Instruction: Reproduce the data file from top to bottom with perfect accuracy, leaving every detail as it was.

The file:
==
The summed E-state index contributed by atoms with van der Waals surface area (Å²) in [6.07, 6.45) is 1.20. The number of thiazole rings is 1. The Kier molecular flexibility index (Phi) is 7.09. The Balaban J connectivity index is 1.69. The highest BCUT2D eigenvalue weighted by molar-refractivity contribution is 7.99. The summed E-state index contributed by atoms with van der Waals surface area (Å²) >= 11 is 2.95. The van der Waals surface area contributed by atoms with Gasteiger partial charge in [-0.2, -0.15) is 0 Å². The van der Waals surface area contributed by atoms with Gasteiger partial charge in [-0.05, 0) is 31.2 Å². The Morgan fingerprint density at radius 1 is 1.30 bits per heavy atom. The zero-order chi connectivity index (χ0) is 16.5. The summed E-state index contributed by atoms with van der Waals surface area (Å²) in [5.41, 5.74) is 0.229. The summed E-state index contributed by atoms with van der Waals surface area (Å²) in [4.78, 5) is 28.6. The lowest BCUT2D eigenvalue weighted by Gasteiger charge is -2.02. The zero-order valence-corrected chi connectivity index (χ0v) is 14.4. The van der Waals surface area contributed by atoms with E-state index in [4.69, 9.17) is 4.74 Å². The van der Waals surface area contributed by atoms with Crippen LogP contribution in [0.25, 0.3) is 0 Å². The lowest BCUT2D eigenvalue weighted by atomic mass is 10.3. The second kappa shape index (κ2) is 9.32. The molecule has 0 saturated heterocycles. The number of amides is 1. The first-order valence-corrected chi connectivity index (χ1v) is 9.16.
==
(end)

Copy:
The summed E-state index contributed by atoms with van der Waals surface area (Å²) in [6.07, 6.45) is 1.20. The number of thiazole rings is 1. The Kier molecular flexibility index (Phi) is 7.09. The Balaban J connectivity index is 1.69. The highest BCUT2D eigenvalue weighted by molar-refractivity contribution is 7.99. The summed E-state index contributed by atoms with van der Waals surface area (Å²) >= 11 is 2.95. The van der Waals surface area contributed by atoms with Gasteiger partial charge in [-0.2, -0.15) is 0 Å². The van der Waals surface area contributed by atoms with Gasteiger partial charge in [-0.05, 0) is 31.2 Å². The Morgan fingerprint density at radius 1 is 1.30 bits per heavy atom. The zero-order chi connectivity index (χ0) is 16.5. The summed E-state index contributed by atoms with van der Waals surface area (Å²) in [5.41, 5.74) is 0.229. The summed E-state index contributed by atoms with van der Waals surface area (Å²) in [4.78, 5) is 28.6. The lowest BCUT2D eigenvalue weighted by Gasteiger charge is -2.02. The zero-order valence-corrected chi connectivity index (χ0v) is 14.4. The van der Waals surface area contributed by atoms with E-state index in [4.69, 9.17) is 4.74 Å². The van der Waals surface area contributed by atoms with Crippen LogP contribution in [0.25, 0.3) is 0 Å². The lowest BCUT2D eigenvalue weighted by atomic mass is 10.3. The second kappa shape index (κ2) is 9.32. The molecule has 0 saturated heterocycles. The number of amides is 1. The first-order valence-corrected chi connectivity index (χ1v) is 9.16.